In a way, Dai felt sorry for Fed Chairman Ben Bernanke, whom he had never met. He had been at a meeting once with his predecessor, Greenspan, and shook his hand. Greenspan had been hard to understand. When his speeches were translated into Chinese they came across as garbled. Dai had been told, that Greenspan's academic writings about topics like gold, suggested a man who understood the risks of inflating a paper-backed currency. But his actions were different. Every time a crisis hit, Greenspan's Fed had provided liquidity, and lots of it. Easy liquidity brought rates down, and allowed more borrowing, so the US consumer went on spending, and the demand stimulus bailed out a troubled economy. It was never acknowledged, except in the report that Dai's own adviser had put together, but this strategy would not have worked without the co-operation of foreign central banks. The Fed pumped, pushing short term rates down, and the foreigners helped by making big purchases of US bonds, keeping long term rates down too. China, along with Japanese were the most important purchasers of those bonds. Now, on Bernanke's watch, it would be different. At some stage, and perhaps in immediate future, China would stop buying bonds, and would turn seller instead. As the dollar sank, it was likely there would be another sort crisis, stagflation � inflation and economic stagnation at the same time. Fighting a slowdown would be tough. Bernanke would have problems cutting rates because the weak dollar would bring inflation into the US, with some prices driven up by the rising cost of imports, even though consumer demand was weak.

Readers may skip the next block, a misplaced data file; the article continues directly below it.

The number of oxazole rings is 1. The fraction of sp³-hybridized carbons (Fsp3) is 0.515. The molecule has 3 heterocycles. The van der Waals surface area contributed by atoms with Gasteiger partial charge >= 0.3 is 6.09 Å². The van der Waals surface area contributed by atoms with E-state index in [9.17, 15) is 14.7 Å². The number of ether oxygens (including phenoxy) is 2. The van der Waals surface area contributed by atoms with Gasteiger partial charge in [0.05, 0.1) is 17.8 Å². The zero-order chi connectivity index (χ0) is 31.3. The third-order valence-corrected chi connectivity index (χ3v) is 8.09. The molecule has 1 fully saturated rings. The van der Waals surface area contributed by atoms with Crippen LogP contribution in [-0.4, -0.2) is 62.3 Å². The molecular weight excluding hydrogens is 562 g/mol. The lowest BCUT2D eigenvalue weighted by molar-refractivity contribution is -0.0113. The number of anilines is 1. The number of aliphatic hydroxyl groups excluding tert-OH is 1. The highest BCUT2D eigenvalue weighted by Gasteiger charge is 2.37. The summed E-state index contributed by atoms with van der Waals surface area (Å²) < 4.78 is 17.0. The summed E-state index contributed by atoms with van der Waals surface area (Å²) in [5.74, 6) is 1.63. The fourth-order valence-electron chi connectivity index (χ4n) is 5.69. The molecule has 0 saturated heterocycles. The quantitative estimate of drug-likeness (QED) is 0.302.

If Bernanke dared to cut short term rates in the face of inflation, it might accelerate the fall in the dollar and spur a faster rise in long term rates. The critical point, Dai grasped, was that market controlled long term rates, not the Fed. If holders of bonds panicked when they saw the Chinese selling their bonds, then long term rates would rise, no matter what the Fed was doing to the Fed funds rate. According to the report, Bernanke was in an impossible bind. Long term rates in the US were headed higher, and there was nothing the Fed chairman could do about it. Fixed mortgage rates were likely to soar, and this would drive housing prices back down, erasing the easy gains since 2000. That's what Dai's report said. But if prices went back to 2000 levels, American would remain saddled with all the extra debt they had added thanks to their spending orgy.

Dai recalled the key question asked in his report: if the US consumer was going to disappear, why go on recycling China's trade surplus to America? Why give money to a customer when he had stopped buying? The hawkish report said that China would do best to recycle money to other customers with greater potential, and it had identified two, the same two that China had been buying time to develop.